Ha-Shilth-Sa March 13, 2008

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Canada’s Oldest First Nations Newspaper - Serving Nuu-chah-nulth-aht since 1974 Canadian Publications Mail Product haas^i>sa “Interesting News” Vol. 35 - No. 5 - March 13, 2008 Sales Agreement No. 40047776

Truth and Reconciliation – Church leaders apologize to former residential school students By Denise Titian, Ha-Shilth-Sa Reporter Vancouver – It started with a walk that included Church, Aboriginal leaders and supporters and ended with heartfelt apologies from the churches to former students of Canada’s Indian Residential Schools. ‘Remembering the Children’ is a multicity tour led by church and Aboriginal leaders designed to draw public and media attention to the work of Canada’s Indian Residential Schools Truth and Reconciliation Commission. It started Feb. 28 in Ottawa, with Vancouver serving as its second stop. By Mar. 10 the tour will have also stopped in Saskatoon and Winnipeg. Both parties agreed to take part in the tour because of the importance of the work and as an early step in educating the public about the sordid history and devastating legacy of Canada’s Indian Residential Schools which operated under the government’s policy of assimilation. Participants met at the Vancouver School of Theology at UBC where they were welcomed by Principal Wendy Fletcher. She and Rt. Rev. Mark MacDonald, National Anglican Indigenous Bishop spoke of the courage it takes for people to tell their stories. Drummers led the 25 minute walk to the Museum of Anthropology. They were followed by elders, then survivors, church leaders and finally guests. Musqueam singer Victor Guerin led with a paddle song as the procession quietly made its way along the dark streets of UBC’s endowment lands. Once at the museum participants passed majestic totem poles and figures on their way into the meeting space. Upon their arrival Musqueam elder Rosie Point thanked the people for taking time to be with them before she offered words of welcome and a prayer. The room was filled to capacity. Point explained that the land that the museum sits on is Musqueam territory and was once a warrior village. “But a warriors skills were used as the last resort, peace is first and foremost,” said Guerin. Dr. /Chief Bobby Joseph was joined by Barney Williams Jr. for a prayer chant. Alvin Dixon, Chair of the Residential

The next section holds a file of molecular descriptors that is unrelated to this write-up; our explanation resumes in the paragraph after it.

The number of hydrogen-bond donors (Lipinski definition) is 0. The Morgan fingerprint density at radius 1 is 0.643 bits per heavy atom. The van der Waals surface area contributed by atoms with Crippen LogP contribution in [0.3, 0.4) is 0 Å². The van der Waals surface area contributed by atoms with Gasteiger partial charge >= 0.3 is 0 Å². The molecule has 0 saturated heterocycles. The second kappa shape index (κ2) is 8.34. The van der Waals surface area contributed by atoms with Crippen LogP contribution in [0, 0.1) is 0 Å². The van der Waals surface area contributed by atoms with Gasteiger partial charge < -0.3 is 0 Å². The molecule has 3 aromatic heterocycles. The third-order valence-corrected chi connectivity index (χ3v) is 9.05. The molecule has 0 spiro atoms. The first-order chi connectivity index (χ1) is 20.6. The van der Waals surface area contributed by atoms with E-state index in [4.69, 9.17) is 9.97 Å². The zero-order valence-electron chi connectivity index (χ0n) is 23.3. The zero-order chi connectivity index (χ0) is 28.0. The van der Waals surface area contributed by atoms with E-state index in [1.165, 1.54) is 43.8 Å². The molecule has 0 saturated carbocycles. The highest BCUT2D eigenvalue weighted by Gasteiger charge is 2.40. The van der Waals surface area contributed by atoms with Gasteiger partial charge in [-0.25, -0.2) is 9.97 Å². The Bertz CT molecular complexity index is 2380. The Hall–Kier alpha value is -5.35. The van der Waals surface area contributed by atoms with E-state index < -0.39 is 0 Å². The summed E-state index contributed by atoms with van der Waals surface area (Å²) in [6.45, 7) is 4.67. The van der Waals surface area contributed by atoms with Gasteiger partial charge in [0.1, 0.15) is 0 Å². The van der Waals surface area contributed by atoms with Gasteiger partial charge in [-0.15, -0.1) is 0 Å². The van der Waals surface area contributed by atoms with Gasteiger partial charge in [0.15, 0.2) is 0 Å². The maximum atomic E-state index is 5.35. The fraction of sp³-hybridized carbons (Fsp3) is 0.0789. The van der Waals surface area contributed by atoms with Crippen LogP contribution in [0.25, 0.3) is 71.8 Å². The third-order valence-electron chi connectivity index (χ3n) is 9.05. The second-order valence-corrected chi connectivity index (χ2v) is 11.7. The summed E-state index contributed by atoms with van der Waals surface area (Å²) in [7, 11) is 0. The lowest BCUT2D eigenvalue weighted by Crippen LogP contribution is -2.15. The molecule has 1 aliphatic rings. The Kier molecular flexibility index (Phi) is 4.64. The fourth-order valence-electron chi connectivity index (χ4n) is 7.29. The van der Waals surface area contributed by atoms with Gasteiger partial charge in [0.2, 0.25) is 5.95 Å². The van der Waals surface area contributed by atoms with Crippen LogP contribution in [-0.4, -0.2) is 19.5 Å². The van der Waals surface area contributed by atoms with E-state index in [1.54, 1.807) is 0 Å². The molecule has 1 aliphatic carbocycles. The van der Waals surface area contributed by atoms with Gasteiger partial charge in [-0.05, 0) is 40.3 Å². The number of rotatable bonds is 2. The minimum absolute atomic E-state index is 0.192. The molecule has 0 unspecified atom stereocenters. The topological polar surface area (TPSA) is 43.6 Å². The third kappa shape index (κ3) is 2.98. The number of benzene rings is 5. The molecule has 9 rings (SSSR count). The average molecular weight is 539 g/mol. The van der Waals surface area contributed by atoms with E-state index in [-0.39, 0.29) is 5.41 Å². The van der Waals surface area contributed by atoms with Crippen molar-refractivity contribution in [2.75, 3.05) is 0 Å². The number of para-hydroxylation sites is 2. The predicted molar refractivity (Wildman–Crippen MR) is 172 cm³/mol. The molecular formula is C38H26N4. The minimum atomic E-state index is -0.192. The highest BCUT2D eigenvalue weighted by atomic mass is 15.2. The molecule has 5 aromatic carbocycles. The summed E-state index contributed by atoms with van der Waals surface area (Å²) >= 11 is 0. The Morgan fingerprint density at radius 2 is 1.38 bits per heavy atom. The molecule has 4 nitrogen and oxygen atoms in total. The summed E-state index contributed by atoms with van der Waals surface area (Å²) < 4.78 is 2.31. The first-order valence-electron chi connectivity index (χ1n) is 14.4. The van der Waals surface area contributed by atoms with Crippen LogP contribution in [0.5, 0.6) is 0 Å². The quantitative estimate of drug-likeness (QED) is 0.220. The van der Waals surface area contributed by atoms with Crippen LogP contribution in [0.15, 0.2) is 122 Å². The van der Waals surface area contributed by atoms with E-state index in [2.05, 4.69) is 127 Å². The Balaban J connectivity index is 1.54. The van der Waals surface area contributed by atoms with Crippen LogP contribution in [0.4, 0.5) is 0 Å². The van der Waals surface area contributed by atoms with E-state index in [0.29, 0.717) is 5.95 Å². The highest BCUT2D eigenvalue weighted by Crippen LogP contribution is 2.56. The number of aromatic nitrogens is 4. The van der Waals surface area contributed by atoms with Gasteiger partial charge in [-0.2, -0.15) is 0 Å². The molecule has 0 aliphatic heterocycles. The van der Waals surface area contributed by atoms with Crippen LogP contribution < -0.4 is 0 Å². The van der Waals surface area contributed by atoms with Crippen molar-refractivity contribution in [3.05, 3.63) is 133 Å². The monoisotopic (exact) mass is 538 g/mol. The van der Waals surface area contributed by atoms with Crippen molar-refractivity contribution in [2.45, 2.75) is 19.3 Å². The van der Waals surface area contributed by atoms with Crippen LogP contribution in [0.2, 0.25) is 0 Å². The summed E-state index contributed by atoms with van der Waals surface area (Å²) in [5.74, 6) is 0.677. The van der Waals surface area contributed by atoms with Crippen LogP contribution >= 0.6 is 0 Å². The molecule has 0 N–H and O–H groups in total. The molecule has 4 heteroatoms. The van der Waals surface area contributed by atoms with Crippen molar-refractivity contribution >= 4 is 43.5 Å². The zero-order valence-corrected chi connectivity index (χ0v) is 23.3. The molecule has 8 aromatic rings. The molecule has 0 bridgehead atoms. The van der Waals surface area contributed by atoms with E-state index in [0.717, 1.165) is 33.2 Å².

Schools Steering Committee, United Church of Canada told survivors that this evening was all about them. He advised them that support workers were in attendance if they needed help. “You were the children we are talking about tonight. Many of us still hold onto it (pain) because we haven’t found a way to let it go. It is important to heal and move on,” he told them. A five-minute video was shown in which scenes from residential schools were shown. Dark haired little children lined up to have their hair washed over basins; they lined up for food and they piled into trucks to work the fields. Survivors narrated the clip telling of the agony they endured were taken from their families, stripped of clothes and of identity; forced to stay in a strange place with no mother, father or grandparent to comfort them. They told of having their hair cut off and being slapped for speaking to cousins in the only language they knew. They remembered the manual labour, physical and sexual abuse they were forced to endure. And they remember those that committed suicide because they couldn’t cope. Dr. Bobby Joseph acknowledged that such things were uncomfortable to talk about and even painful to hear, “but by telling our stories we hope to gain direction for our future...to have some kind of freedom that we haven’t had in so long,” he said. Joseph went on to talk about his own experiences at the schools and the impact it had on his life. He said he learned to live in fear and how that stayed with him for many, many years. “I remember feeling hauntingly lonely starting at age six, and a long time later I’d feel it again when something triggered it.” When he left residential school as a young man he had no home to go to; all his caregivers were gone. He went on to live with his internal rage and addictions. “Even though there were some at the residential schools with good intentions, the negative impacts are far too great,” he pointed out. “I hope these gatherings help to turn things around, to free ourselves from the pain of the past; to see things from a different perspective and to have Continued on Page 4

Leap year elder is finally out of his teens .................Page 2 No Compensation for former day school students Page 5 INAC rejects Ahousaht vote........................................Page 6 Anti-bullying day at Haahuupayak School ..............Page 8 TFN work on establishment of tribal park ............ Page 10 Community and Beyond events................................Page 17

A-in-chut Shawn Atleo praised First Nations people for their resiliency. “We are still here and we weren't supposed to be,” he said, alluding to Canada's assimilation policies. If undeliverable, please return to: Ha-Shilth-Sa P.O. Box 1383, Port Alberni, B.C. V9Y 7M2

ISSN 0715-4143

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